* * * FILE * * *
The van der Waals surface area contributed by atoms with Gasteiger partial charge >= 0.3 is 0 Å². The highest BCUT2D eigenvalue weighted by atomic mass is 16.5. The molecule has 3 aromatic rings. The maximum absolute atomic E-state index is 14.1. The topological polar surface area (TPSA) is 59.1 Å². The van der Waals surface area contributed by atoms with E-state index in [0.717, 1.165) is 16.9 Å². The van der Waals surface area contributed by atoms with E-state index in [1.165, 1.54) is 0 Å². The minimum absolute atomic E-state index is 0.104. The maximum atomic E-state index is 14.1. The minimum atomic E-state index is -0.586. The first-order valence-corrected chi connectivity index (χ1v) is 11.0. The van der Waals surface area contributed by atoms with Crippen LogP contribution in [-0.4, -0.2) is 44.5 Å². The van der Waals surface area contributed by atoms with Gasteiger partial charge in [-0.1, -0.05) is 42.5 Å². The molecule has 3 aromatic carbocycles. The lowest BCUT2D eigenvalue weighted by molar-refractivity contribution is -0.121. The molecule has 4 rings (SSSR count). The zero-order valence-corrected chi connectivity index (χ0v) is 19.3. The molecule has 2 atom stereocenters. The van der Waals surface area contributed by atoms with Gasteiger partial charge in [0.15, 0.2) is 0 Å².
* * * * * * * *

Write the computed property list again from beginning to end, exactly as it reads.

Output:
The van der Waals surface area contributed by atoms with Gasteiger partial charge >= 0.3 is 0 Å². The highest BCUT2D eigenvalue weighted by atomic mass is 16.5. The molecule has 3 aromatic rings. The maximum absolute atomic E-state index is 14.1. The topological polar surface area (TPSA) is 59.1 Å². The van der Waals surface area contributed by atoms with E-state index in [0.717, 1.165) is 16.9 Å². The van der Waals surface area contributed by atoms with E-state index in [1.165, 1.54) is 0 Å². The minimum absolute atomic E-state index is 0.104. The maximum atomic E-state index is 14.1. The minimum atomic E-state index is -0.586. The first-order valence-corrected chi connectivity index (χ1v) is 11.0. The van der Waals surface area contributed by atoms with Crippen LogP contribution in [-0.4, -0.2) is 44.5 Å². The van der Waals surface area contributed by atoms with Gasteiger partial charge in [-0.1, -0.05) is 42.5 Å². The molecule has 3 aromatic carbocycles. The lowest BCUT2D eigenvalue weighted by molar-refractivity contribution is -0.121. The molecule has 4 rings (SSSR count). The zero-order valence-corrected chi connectivity index (χ0v) is 19.3. The molecule has 2 atom stereocenters. The van der Waals surface area contributed by atoms with Gasteiger partial charge in [0.15, 0.2) is 0 Å².